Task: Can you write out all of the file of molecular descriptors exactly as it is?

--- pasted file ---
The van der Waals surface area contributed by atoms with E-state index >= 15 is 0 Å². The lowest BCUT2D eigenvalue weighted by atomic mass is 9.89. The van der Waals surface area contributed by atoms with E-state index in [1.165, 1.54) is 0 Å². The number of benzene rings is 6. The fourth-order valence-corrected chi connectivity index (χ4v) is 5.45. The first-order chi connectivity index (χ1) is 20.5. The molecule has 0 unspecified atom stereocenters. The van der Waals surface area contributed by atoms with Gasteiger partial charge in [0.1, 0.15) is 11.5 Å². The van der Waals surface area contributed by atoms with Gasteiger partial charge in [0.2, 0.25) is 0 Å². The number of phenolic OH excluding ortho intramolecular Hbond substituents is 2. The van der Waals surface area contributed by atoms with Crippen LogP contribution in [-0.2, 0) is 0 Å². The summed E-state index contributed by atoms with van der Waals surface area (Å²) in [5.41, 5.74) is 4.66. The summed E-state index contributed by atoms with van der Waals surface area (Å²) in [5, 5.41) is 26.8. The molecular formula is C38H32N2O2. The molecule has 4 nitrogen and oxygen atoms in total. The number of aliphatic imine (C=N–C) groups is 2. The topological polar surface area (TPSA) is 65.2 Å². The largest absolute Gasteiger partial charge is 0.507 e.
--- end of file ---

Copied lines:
The van der Waals surface area contributed by atoms with E-state index >= 15 is 0 Å². The lowest BCUT2D eigenvalue weighted by atomic mass is 9.89. The van der Waals surface area contributed by atoms with E-state index in [1.165, 1.54) is 0 Å². The number of benzene rings is 6. The fourth-order valence-corrected chi connectivity index (χ4v) is 5.45. The first-order chi connectivity index (χ1) is 20.5. The molecule has 0 unspecified atom stereocenters. The van der Waals surface area contributed by atoms with Gasteiger partial charge in [0.1, 0.15) is 11.5 Å². The van der Waals surface area contributed by atoms with Gasteiger partial charge in [0.2, 0.25) is 0 Å². The number of phenolic OH excluding ortho intramolecular Hbond substituents is 2. The van der Waals surface area contributed by atoms with Crippen LogP contribution in [-0.2, 0) is 0 Å². The summed E-state index contributed by atoms with van der Waals surface area (Å²) in [5.41, 5.74) is 4.66. The summed E-state index contributed by atoms with van der Waals surface area (Å²) in [5, 5.41) is 26.8. The molecular formula is C38H32N2O2. The molecule has 4 nitrogen and oxygen atoms in total. The number of aliphatic imine (C=N–C) groups is 2. The topological polar surface area (TPSA) is 65.2 Å². The largest absolute Gasteiger partial charge is 0.507 e.